Dear Reader

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\"TheAs we head into the over-analyzed, all-important Holiday retail season, I’m having flashbacks to “the land of the rising sun.” However, my image gave way to a deflating sun, as Japan withered from its strong and rising number two spot on the global economic stage, brusquely shoved down to third place by the now blinding sun rising over China. There are two big time messages in this metaphor that should give pause to our economists and general business and financial communities.

First, if you take my “Who Blinks First?” article to a potential end scenario, the U.S. economy could easily fall into a Japan type deflationary cycle. It’s pretty simple. Not only will consumers not “blink” first and give in to higher prices (due to inflating commodities, raw materials, labor and shipping costs), just the opposite is happening.

More than ever, consumers are demanding lower and lower prices. I guarantee you, we will see one of the most promotional Holidays ever, which means that manufacturers and retailers will be forced to take the hit on their margins, which means they must find lower costs or take costs out of the product, which means they will give in once again to lower prices, and so forth and so on, a deflationary cycle.\"TheHowever, regardless of the inflation occurring on the cost side, China will absolutely not allow their blinding sunrise to dim. They cannot. Because the sunrise is comprised of two components: one, a rising standard of living demanded by their people; and, two, the necessity to keep their manufacturing engine at full speed to generate the jobs, income and economics to support the rising standards. To fail on either of these components will result in social unrest, disorder and worse: a possible threat to the regime.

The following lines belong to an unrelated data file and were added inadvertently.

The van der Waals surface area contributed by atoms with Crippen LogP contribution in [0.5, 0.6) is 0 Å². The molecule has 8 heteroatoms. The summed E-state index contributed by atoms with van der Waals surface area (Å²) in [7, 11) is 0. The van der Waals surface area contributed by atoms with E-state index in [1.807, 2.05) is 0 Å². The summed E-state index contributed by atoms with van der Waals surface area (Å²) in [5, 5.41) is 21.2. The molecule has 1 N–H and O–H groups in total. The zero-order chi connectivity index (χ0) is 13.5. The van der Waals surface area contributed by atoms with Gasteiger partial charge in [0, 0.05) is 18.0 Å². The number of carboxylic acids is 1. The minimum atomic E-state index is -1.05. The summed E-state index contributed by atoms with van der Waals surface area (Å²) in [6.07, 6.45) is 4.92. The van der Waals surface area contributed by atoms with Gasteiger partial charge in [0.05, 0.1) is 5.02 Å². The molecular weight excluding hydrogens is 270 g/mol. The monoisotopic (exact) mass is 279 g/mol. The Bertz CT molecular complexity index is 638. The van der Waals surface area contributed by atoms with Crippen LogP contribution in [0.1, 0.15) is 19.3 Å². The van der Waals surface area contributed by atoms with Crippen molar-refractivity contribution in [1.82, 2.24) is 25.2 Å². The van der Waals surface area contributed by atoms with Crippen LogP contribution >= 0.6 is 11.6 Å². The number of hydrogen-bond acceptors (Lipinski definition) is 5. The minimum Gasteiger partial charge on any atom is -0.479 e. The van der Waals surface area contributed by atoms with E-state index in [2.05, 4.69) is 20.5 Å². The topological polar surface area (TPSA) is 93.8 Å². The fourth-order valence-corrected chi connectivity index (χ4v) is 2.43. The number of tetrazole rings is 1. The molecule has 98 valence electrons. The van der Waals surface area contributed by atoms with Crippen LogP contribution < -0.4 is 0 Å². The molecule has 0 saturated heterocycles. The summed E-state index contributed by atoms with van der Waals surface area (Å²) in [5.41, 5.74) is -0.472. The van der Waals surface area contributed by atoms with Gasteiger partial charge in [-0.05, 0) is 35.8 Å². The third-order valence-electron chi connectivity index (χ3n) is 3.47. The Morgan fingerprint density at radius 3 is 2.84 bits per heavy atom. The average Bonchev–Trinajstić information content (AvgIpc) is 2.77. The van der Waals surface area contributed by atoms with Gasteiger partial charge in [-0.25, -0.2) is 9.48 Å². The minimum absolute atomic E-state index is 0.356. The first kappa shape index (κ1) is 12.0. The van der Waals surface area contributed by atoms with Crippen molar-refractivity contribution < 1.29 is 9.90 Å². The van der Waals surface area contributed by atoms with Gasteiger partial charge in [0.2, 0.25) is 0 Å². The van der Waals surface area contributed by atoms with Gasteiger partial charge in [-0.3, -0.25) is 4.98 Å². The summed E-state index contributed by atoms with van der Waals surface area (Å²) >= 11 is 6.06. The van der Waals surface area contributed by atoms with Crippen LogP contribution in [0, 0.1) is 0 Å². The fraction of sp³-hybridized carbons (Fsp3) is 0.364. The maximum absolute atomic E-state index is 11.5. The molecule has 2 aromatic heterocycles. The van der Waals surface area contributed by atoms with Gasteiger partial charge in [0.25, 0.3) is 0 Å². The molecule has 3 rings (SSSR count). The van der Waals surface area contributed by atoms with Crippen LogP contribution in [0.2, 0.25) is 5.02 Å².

So, message number two is: China will do whatever is necessary to keep its lion’s share of Americans’ wallets. The conundrum, however, is how do they maintain low costs while increasing the Chinese standard of living, to say nothing of higher materials and shipping costs? Further, their currency, the yuan, is under pressure to increase, which would simply pile on higher pricing in the U.S., which our consumers will not accept.

How will this conundrum play out?

“Next Stop USA,” a section in the article China: Communists – Capitalists – Conquistadors, spells it out for you. For the Chinese to keep their sun rising, to lock in U.S. consumers’ wallets, and to additionally increase their own consumers’ spending, all with a strengthening yuan, China will acquire U.S. brands and retailers. Thus, by owning the higher margin market segment of the supply chain, they can better absorb pricing pressures. They can also export sought-after American brands more easily back to China. And, finally, they can begin seeking lower cost manufacturing sources around the world.

Ironically, in the end, the very deflationary cycle our government wants to avoid by, in part, pressing for a stronger yuan, may instead drive China to buy our country.

Read at your own risk.

My very best regards,

November 2010

Robin Lewis has over forty years of strategic operating and consulting experience in the retail and related consumer products industries. He has held executive positions at DuPont, VF Corporation, Women’s Wear Daily (WWD), and Goldman Sachs, among others, and has consulted for Kohl’s Department Stores, and dozens of others. In addition to his role as Publisher and CEO of The Robin Report, he is a professor at the Graduate School of Professional Studies at The Fashion Institute of Technology, where he teaches the thesis of his book, The New Rules of Retail, co-authored with Michael Dart, Partner and Managing Director at KSA. The book will hit stores later this year.



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